“I had the absolute pleasure of welcoming the then-Prince of Wales to celebrate the 10-year anniversary of the British Muslim Heritage Centre in my Manchester constituency, in which we were honoured to show him a picture of his great-grandfather, King George V, wearing a turban when he was head of a Muslim cavalry regiment.

“In 1953, my grandfather, in a remote village in Punjab, sat listening to the radio to hear Queen Elizabeth being crowned not only Queen of the United Kingdom, but also of his own country, Pakistan.

“This weekend, I am honoured to represent the people of Manchester Gorton at a civic service in Manchester to mark the coronation of King Charles III, and I look forward to seeing how King Charles will continue to promote an inclusive, environmentally conscious Britain.”

Afzal Khan

Solicitor Ayesha Vardag told Eastern Eye, “The fact that we have a monarch who is both traditional and progressive, idealistic and humane, and works tirelessly to achieve positive change in the world, both for the planet and those who inhabit it, is a quite extraordinary privilege in these days where so much leadership is peopled with mediocrity, self-interest and moral relativism.

“I want the King to bring his idealism, his intellectual questioning and his openness to this historic institution. It was King Charles who said, when still Prince of Wales, that he hoped to be not defender of the faith per the old, Anglican focused title, but defender of faiths, which indicates his embrace of all the faiths within his kingdom.”

Ayesha Vardag

However, not all of King Charles’s early acts have come for universal approval.

The news that all Britons will be called on to swear allegiance to the King and to his heirs and successors at his coronation has been met with derision in some quarters.

“I don’t see why I have to swear allegiance to the King. That doesn’t work for me and I don’t think that will work for many people,” former Met police officer Shabnam Chaudrie told Eastern Eye. Pointing to recent findings of institutional racism within the police force, fire service, justice system and in light of a recent report from group of United Nation experts who found that racism in the UK is systemic, Chaudrie urged the monarchy to lead the initiative into equality and diversity within the UK.

“King Charles needs to bring a new era to the forefront of the monarchy that is far more inclusive than what it has been,” she said. “The question I would ask is, what is the makeup of the King’s staff? Does he have a diverse workforce? You generally see white people within the King’s household, within their staff quarters.

“They really need to be far more inclusive and having staff that are actually more representative of the UK.”

Shabnam Chaudrie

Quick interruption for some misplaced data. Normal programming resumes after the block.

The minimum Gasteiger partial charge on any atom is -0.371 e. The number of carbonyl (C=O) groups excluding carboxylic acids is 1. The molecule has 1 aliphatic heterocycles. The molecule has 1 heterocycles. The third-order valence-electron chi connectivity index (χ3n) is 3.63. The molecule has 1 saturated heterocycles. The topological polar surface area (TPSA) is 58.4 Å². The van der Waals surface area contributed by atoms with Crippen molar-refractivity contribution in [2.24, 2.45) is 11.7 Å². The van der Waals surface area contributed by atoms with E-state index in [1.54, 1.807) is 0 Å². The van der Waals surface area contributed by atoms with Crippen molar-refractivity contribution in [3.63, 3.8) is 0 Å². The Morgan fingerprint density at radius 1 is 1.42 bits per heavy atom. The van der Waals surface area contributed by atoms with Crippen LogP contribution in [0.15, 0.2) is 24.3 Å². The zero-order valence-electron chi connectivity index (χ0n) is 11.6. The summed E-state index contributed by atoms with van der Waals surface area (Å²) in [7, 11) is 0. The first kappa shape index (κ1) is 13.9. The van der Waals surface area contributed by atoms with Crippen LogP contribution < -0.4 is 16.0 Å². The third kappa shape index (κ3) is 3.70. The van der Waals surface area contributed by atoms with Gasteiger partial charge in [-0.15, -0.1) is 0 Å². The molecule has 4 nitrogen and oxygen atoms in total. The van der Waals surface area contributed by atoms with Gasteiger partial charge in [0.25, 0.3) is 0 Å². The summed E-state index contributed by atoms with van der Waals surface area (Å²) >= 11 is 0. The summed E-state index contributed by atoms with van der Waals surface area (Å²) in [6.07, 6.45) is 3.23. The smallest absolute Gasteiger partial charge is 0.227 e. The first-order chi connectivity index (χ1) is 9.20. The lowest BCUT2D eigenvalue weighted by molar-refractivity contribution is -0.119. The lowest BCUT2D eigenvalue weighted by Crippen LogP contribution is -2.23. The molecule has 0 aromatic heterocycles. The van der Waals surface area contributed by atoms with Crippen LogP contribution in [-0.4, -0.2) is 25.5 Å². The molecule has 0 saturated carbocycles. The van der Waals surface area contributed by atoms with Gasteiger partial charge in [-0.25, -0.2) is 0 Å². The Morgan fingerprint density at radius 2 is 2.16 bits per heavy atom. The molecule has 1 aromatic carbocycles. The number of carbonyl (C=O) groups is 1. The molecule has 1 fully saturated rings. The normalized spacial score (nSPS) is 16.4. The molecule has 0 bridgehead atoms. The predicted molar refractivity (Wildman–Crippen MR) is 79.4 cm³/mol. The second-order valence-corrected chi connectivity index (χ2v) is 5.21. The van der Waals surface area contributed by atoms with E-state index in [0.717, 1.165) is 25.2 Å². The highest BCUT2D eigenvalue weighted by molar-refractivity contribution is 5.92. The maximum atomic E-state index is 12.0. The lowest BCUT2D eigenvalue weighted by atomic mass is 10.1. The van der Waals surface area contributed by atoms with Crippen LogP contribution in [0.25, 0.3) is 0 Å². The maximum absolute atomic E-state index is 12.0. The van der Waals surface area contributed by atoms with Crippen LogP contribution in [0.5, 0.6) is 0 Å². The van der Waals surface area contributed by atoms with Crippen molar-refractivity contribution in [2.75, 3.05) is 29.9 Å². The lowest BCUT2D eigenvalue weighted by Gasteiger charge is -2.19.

Binna Kandola, senior partner and co-founder of Pearn Kandola – a diversity and inclusion training provider in the UK, worked with a number of projects led by the then Prince of Wales Business in the Community initiative which looked to support young people from ethnic minority backgrounds.

“The projects targeted minority children. One was in schools, specifically in areas with high Muslim populations, actually getting kids in those schools to understand their capabilities and developing their aspirations,” Kandola told Eastern Eye.

“The other one was bringing together around 90 young people from a range of different countries, these young leaders were all Muslim, and some of them came predominantly from Muslim countries and others not, like Britain.

“The idea was to develop their leadership skills in order for them to go back to the countries to become socially empowered leaders in those countries. It was hugely effective and in some ways some of the most enjoyable, and powerful work I’ve ever done,” Kandola said.

Binna Kandola

However, despite his long-term association with helping young people, a recent survey showed that while most Britons want to keep the monarchy, the King lacks support from young people.

Fifty-eight per cent of respondents backed retaining the monarchy, compared to 26 per cent in favour of an elected head of state and 16 percent who “don’t know”, according to the YouGov survey.

But the poll, commissioned by the BBC, indicated that only about a third of young people support the monarchy, while 38 per cent would prefer an elected head of state.

Dawood Pervez, managing director of Bestway Wholesale, said he feels there is still a need for a monarchy in the UK.

Dawood Pervez

“In this country, you have a King and then you have a prime minister. In other countries, you have a president and then you have a prime minister or ministers beneath them,” said Pervez.

The fact that we have a King who is in a position to be totally above politics and to focus on what he believes is the right thing to do for our nation, without any need for posturing or positioning, that’s a fantastic thing to have.

“The work that the King does as the head of our stage in showcasing the country and the opportunities it has is really important going forward as well, as it always has been.”